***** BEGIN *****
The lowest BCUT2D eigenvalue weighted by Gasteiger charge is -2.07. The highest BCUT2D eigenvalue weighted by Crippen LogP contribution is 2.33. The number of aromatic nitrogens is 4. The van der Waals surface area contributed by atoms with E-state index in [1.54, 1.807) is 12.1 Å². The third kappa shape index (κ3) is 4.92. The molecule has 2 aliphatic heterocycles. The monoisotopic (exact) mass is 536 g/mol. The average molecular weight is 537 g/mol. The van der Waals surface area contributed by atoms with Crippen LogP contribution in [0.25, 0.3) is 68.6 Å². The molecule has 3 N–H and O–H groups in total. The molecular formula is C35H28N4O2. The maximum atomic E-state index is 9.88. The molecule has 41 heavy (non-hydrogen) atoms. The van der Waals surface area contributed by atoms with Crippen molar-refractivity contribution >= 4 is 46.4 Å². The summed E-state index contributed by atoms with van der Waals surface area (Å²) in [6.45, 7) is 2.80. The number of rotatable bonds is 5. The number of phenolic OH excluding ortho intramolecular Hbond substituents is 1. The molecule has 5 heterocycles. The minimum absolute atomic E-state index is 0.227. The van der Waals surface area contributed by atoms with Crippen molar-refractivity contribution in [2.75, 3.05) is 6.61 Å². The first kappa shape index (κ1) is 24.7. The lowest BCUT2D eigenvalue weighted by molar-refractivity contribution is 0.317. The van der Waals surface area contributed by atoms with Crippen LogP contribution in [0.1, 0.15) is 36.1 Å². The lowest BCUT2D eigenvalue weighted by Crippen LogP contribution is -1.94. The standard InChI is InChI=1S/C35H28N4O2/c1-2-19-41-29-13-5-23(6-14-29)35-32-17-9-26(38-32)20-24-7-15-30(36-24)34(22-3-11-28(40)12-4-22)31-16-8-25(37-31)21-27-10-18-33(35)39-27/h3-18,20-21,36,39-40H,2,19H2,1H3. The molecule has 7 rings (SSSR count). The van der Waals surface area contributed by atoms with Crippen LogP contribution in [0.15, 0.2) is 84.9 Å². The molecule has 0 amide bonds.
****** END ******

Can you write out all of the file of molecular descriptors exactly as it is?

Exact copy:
The lowest BCUT2D eigenvalue weighted by Gasteiger charge is -2.07. The highest BCUT2D eigenvalue weighted by Crippen LogP contribution is 2.33. The number of aromatic nitrogens is 4. The van der Waals surface area contributed by atoms with E-state index in [1.54, 1.807) is 12.1 Å². The third kappa shape index (κ3) is 4.92. The molecule has 2 aliphatic heterocycles. The monoisotopic (exact) mass is 536 g/mol. The average molecular weight is 537 g/mol. The van der Waals surface area contributed by atoms with Crippen LogP contribution in [0.25, 0.3) is 68.6 Å². The molecule has 3 N–H and O–H groups in total. The molecular formula is C35H28N4O2. The maximum atomic E-state index is 9.88. The molecule has 41 heavy (non-hydrogen) atoms. The van der Waals surface area contributed by atoms with Crippen molar-refractivity contribution >= 4 is 46.4 Å². The summed E-state index contributed by atoms with van der Waals surface area (Å²) in [6.45, 7) is 2.80. The number of rotatable bonds is 5. The number of phenolic OH excluding ortho intramolecular Hbond substituents is 1. The molecule has 5 heterocycles. The minimum absolute atomic E-state index is 0.227. The van der Waals surface area contributed by atoms with Crippen molar-refractivity contribution in [2.75, 3.05) is 6.61 Å². The first kappa shape index (κ1) is 24.7. The lowest BCUT2D eigenvalue weighted by molar-refractivity contribution is 0.317. The van der Waals surface area contributed by atoms with Crippen LogP contribution in [0.1, 0.15) is 36.1 Å². The lowest BCUT2D eigenvalue weighted by Crippen LogP contribution is -1.94. The standard InChI is InChI=1S/C35H28N4O2/c1-2-19-41-29-13-5-23(6-14-29)35-32-17-9-26(38-32)20-24-7-15-30(36-24)34(22-3-11-28(40)12-4-22)31-16-8-25(37-31)21-27-10-18-33(35)39-27/h3-18,20-21,36,39-40H,2,19H2,1H3. The molecule has 7 rings (SSSR count). The van der Waals surface area contributed by atoms with Crippen LogP contribution in [0.15, 0.2) is 84.9 Å². The molecule has 0 amide bonds.